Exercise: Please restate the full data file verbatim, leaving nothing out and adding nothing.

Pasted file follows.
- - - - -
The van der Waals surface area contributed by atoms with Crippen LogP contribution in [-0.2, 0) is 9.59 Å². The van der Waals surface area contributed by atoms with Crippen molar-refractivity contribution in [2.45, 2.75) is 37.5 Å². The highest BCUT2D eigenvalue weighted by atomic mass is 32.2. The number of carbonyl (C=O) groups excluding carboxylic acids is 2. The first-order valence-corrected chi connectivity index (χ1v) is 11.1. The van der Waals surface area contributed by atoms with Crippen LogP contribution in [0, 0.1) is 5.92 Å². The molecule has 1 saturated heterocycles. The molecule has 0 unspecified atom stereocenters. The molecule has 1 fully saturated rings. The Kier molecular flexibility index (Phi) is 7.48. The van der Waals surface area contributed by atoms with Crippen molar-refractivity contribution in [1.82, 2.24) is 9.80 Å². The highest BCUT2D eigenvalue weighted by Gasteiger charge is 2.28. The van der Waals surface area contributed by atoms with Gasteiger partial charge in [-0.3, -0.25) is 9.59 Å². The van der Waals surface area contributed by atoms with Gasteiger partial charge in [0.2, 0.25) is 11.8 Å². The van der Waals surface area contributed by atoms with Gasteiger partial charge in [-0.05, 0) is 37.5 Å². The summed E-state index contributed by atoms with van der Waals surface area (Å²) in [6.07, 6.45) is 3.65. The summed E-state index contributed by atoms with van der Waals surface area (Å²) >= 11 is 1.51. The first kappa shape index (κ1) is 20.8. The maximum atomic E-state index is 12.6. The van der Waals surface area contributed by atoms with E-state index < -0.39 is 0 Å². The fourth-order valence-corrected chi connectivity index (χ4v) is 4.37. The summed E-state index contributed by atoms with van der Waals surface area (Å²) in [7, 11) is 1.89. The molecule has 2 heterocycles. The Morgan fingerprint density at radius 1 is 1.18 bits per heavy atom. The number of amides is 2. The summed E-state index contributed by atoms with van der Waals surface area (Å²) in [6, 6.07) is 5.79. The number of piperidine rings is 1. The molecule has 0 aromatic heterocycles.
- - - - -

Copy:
The van der Waals surface area contributed by atoms with Crippen LogP contribution in [-0.2, 0) is 9.59 Å². The van der Waals surface area contributed by atoms with Crippen molar-refractivity contribution in [2.45, 2.75) is 37.5 Å². The highest BCUT2D eigenvalue weighted by atomic mass is 32.2. The number of carbonyl (C=O) groups excluding carboxylic acids is 2. The first-order valence-corrected chi connectivity index (χ1v) is 11.1. The van der Waals surface area contributed by atoms with Crippen LogP contribution in [0, 0.1) is 5.92 Å². The molecule has 1 saturated heterocycles. The molecule has 0 unspecified atom stereocenters. The molecule has 1 fully saturated rings. The Kier molecular flexibility index (Phi) is 7.48. The van der Waals surface area contributed by atoms with Crippen molar-refractivity contribution in [1.82, 2.24) is 9.80 Å². The highest BCUT2D eigenvalue weighted by Gasteiger charge is 2.28. The van der Waals surface area contributed by atoms with Gasteiger partial charge in [-0.3, -0.25) is 9.59 Å². The van der Waals surface area contributed by atoms with Gasteiger partial charge in [0.2, 0.25) is 11.8 Å². The van der Waals surface area contributed by atoms with Gasteiger partial charge in [-0.05, 0) is 37.5 Å². The summed E-state index contributed by atoms with van der Waals surface area (Å²) in [6.07, 6.45) is 3.65. The summed E-state index contributed by atoms with van der Waals surface area (Å²) >= 11 is 1.51. The first kappa shape index (κ1) is 20.8. The maximum atomic E-state index is 12.6. The van der Waals surface area contributed by atoms with E-state index < -0.39 is 0 Å². The fourth-order valence-corrected chi connectivity index (χ4v) is 4.37. The summed E-state index contributed by atoms with van der Waals surface area (Å²) in [7, 11) is 1.89. The molecule has 2 heterocycles. The Morgan fingerprint density at radius 1 is 1.18 bits per heavy atom. The number of amides is 2. The summed E-state index contributed by atoms with van der Waals surface area (Å²) in [6, 6.07) is 5.79. The number of piperidine rings is 1. The molecule has 0 aromatic heterocycles.